From the start there has been something supporting and guiding me to where I am today. This much is obvious to me even though at the time I had no idea the significance of it all. The support and guidance only continued in the classes I took, in the gyms where I worked, and from my fellow colleagues. I studied exercise and sports science with a minor in business management at Texas State University. I spent nine years working in gyms with some incredible coaches and therapists. It was an incredible learning environment, a great place for me to grow up. There was no competition. Knowledge and information was shared freely. I gained what I consider the equivalent to eight more years of college level education and experience in the exercise sciences. This became the foundation of my work. I learned about anatomy, exercise physiology, posture, kinesiology, physical therapy protocol, and was introduced todeep tissue massageandself-massage using the foam roller.

Pushing Through Barriers[/b]
I took almost all of this knowledge and put it into practice on myself trying to fix or alleviate my pains and injuries. After my fifth knee surgery in 2006, I designed my own physical therapy protocol. I spent the six months before surgery doing intensive “pre-hab” to build up the strength in my knee and body. A few days after the surgery I started simple physical therapy exercises. My goal was to run a half marathon six months after the surgery. The physical therapy was intense, but I pushed on. Four weeks after the surgery I was running on 50% of my body weight using a body weight support harness system. I didcorrective exercisesuntil I had the knee strength to support my full body weight. Three months after the surgery I was doing full resistance functional training workouts. I built my running base and spent lots of time every week on a bicycle. Every night I would spend hours doingfull body self-massage on a foam rollerfollowed by flexibility training. And after six months, almost to the day, I ran the 3M half marathon in Austin, Texas, splitting the last four miles at a 7:30 pace. Since then, as I have maintained my own health and fitness protocol, my knee has not given me any problems.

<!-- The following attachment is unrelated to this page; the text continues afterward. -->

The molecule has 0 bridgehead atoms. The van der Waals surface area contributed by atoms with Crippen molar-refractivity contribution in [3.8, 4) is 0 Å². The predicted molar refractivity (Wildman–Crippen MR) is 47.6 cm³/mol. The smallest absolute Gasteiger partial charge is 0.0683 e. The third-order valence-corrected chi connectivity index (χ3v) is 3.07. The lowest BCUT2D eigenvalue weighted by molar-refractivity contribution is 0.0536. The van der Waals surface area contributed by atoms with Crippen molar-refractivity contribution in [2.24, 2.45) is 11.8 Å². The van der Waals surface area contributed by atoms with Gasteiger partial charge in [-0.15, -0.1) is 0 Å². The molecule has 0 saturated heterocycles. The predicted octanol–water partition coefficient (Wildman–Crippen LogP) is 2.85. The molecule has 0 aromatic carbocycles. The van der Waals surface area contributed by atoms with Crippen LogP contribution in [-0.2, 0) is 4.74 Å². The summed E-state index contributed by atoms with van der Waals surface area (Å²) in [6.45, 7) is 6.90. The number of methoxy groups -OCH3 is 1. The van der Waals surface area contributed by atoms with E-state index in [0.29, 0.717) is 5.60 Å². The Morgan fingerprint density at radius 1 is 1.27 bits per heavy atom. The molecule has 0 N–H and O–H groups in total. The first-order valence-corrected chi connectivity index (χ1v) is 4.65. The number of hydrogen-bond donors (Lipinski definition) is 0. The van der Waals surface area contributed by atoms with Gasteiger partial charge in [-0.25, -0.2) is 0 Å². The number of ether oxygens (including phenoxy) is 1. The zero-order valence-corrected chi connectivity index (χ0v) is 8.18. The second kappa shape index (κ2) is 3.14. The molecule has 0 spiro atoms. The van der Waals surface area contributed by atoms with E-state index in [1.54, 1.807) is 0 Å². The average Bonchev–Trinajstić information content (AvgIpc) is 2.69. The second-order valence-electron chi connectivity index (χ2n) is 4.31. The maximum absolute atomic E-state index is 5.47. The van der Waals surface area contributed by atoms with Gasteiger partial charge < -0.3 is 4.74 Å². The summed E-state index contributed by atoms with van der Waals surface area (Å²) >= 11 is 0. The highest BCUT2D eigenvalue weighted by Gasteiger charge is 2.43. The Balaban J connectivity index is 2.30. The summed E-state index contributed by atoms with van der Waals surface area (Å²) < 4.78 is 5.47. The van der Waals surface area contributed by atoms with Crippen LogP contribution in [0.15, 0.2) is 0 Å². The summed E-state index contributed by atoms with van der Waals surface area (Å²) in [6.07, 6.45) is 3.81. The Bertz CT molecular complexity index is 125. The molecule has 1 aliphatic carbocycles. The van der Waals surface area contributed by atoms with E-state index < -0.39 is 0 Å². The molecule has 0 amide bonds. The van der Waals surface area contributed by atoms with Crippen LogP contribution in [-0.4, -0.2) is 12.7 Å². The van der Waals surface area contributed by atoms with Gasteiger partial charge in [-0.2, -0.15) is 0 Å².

Throughout this season I focused ondeep tissue massage, flexibility,corrective exercise, and functional training. My mind and body became stronger and I started feeling better physically. As my body healed, my heart began to heal as well. It became clear to me that if I wanted my physical body to feel better over the long haul, I needed to heal emotionally, on the inside. This is the conscious path that I am currently on. Through this process of emotional healing I have found that I have become more engaged, present, productive, and capable as a father, as a partner, and as a therapist. It has been beautiful.

A Different Path[/b]
There are many things that I learned, and continue to learn, in the process of healing myself. I have incorporated these lessons into the coaching program I bring to my clients. I shifted my training style from being workout based to lifestyle based. I now recognize that every person struggles with pain. This is pain that, unless they change paths, a client will suffer under for the rest of their life. And so, instead of training my clients to be more muscular, or look better in the mirror or to fit into the right clothes, I train them so they can move and feel better in their body.

One of the biggest lessons that has become a significant part of my training philosophy is this:what is seen on the outside is merely a reflection of what resides on the inside.[/b]Issues of weight, poor posture, and physical pain are merely the symptoms of deeper issues. They reflect how we feel on the inside. This is why I specialize in thetreatment of chronic pain. I focus my massage and personal training that I might help my clients feel better. I teach them a variety of techniques to empower them with the ability to care for and heal themselves. I know that as we heal we move better. The better we move, the better we feel about ourselves, which ultimately leads to being more engaged, present, productive and capable with our family, friends, and career. This, without fail, makes its way to the surface and we look so much better on the outside.